Learn more about the opioid addiction problem in Newark, New Jersey.
Controlled prescription drugs, heroin and fentanyl
The abuse of prescription medication has been a serious issue in the state for a while. But now, unfortunately, users are turning to the cheaper and more potent opioids heroin and fentanyl to get high.
Nationwide, among new heroin users, 75 percent report having abused prescription opioids before using heroin.1
For up-to-date overdose statistics in New Jersey, go to the NJ Cares website.
For decades, the number of fatal opioid overdoses nationwide had been steadily increasing, according to numbers from the National Vital Statistics System. But in 2018, the number of overall opioid deaths dropped to 46,802.
Unfortunately, the number of deaths from synthetic opioids - like fentanyl - continues to rise. Between 2017 and 2018, synthetic opioid deaths increased 9%.
Heroin Overdose Data. Center of Disease Control and Prevention. https://www.cdc.gov/drugoverdose/data/heroin.html
- The vast majority of teens do not use heroin. In a 2018 national survey, only 0.4% of 12th graders used heroin in the past year.
- 96.4 percent of 12th graders disapprove of taking heroin occasionally.
- About 165,000 young people between 18 to 25 reported having a heroin use disorder in the past year.
PRESCRIPTION DRUG ABUSE:
- Prescription opioid analgesics, specifically those containing oxycodone and hydrocodone, are the most common types of prescription drugs that are diverted for misuse and abused.
- Each day in the United States, over 192 people die as a result of a drug overdose.
- In 2017, an estimated 3.2 million people (aged 12 or older) reported current misuse of pain relievers.
- 53% of nonmedical users (12 years or older) reported receiving the prescription drugs they most recently used “from a friend or relative for free.”
- Fentanyl is a synthetic opioid that is 80-100 times stronger than morphine.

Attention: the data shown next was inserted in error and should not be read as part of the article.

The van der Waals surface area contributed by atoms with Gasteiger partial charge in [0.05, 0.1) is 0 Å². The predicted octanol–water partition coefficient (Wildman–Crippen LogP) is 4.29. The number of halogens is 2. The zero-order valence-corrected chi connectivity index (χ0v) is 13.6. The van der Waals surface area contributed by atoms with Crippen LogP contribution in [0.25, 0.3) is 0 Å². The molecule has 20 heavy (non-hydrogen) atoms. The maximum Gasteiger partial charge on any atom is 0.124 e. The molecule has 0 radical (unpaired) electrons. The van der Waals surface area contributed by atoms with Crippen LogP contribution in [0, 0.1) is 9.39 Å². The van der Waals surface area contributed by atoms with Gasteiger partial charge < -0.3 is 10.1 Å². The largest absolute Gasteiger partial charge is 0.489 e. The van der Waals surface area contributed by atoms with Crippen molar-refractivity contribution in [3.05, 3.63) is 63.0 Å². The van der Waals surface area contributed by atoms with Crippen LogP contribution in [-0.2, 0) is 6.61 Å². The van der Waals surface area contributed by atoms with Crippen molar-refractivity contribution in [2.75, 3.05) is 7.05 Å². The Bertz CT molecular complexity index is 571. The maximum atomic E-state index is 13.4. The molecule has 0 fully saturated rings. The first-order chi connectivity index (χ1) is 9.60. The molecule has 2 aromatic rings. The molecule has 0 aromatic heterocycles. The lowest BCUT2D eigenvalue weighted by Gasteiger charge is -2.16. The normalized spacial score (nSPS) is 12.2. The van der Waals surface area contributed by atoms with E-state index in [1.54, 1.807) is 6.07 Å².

- Drug deaths involving synthetic opioids other than methadone (which includes fentanyl) increased almost 47% from 2016 to 2017.
Explore common misconceptions about opioids through the voices of teens. Go to Operation Prevention.
1 Source: University of Michigan, 2018 Monitoring the Future Study. View source here.
2 Source: Substance Abuse and Mental Health Services Administration, 2017 National Survey on Drug Use and Health, September 2018. View source here.
3 Source: Drug and Opioid-Involved Overdose Deaths — United States, 2013–2017. View source here.
4 Source: Prescription Drug Use and Misuse in the United States: Results from the 2017 National Survey on Drug Use and Health, September 2018. View source here.
5 Source: Rudd RA, Seth P, David F, Scholl L. Increases in Drug and Opioid-Involved Overdose Deaths — United States, 2010–2015. MMWR Morb Mortal Wkly Rep. ePub: 16 December 2016. View source here.
6 Source: “Fentanyl: Illicitly-made fentanyl use is on the rise." Centers for Disease Control and Prevention. View source here.
JASON SURKS, 19
As a pre-pharmacy major at Rutgers University, Jason probably felt he knew more about prescription drugs than he actually did. He evidently thought he was being safe, but he overdosed on prescription drugs. Read more.